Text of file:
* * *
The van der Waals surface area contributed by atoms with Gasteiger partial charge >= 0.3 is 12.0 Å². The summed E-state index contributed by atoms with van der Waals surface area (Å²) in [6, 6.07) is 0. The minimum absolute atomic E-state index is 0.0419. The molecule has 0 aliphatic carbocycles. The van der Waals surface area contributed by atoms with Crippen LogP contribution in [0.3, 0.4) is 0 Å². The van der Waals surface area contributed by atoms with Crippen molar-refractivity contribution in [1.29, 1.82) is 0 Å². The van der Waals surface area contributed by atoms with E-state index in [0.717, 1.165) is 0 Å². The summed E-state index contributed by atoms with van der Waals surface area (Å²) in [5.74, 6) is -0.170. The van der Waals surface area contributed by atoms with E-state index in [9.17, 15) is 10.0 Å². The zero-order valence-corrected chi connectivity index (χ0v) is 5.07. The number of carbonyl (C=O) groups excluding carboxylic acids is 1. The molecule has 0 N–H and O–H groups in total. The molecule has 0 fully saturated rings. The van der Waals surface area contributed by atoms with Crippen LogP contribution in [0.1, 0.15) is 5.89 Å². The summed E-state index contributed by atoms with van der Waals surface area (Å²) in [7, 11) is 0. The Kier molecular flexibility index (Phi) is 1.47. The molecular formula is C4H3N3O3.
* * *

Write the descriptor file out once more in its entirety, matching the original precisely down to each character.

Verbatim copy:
The van der Waals surface area contributed by atoms with Gasteiger partial charge >= 0.3 is 12.0 Å². The summed E-state index contributed by atoms with van der Waals surface area (Å²) in [6, 6.07) is 0. The minimum absolute atomic E-state index is 0.0419. The molecule has 0 aliphatic carbocycles. The van der Waals surface area contributed by atoms with Crippen LogP contribution in [0.3, 0.4) is 0 Å². The van der Waals surface area contributed by atoms with Crippen molar-refractivity contribution in [1.29, 1.82) is 0 Å². The van der Waals surface area contributed by atoms with E-state index in [0.717, 1.165) is 0 Å². The summed E-state index contributed by atoms with van der Waals surface area (Å²) in [5.74, 6) is -0.170. The van der Waals surface area contributed by atoms with E-state index in [9.17, 15) is 10.0 Å². The zero-order valence-corrected chi connectivity index (χ0v) is 5.07. The number of carbonyl (C=O) groups excluding carboxylic acids is 1. The molecule has 0 N–H and O–H groups in total. The molecule has 0 fully saturated rings. The van der Waals surface area contributed by atoms with Crippen LogP contribution in [0.1, 0.15) is 5.89 Å². The summed E-state index contributed by atoms with van der Waals surface area (Å²) in [7, 11) is 0. The Kier molecular flexibility index (Phi) is 1.47. The molecular formula is C4H3N3O3.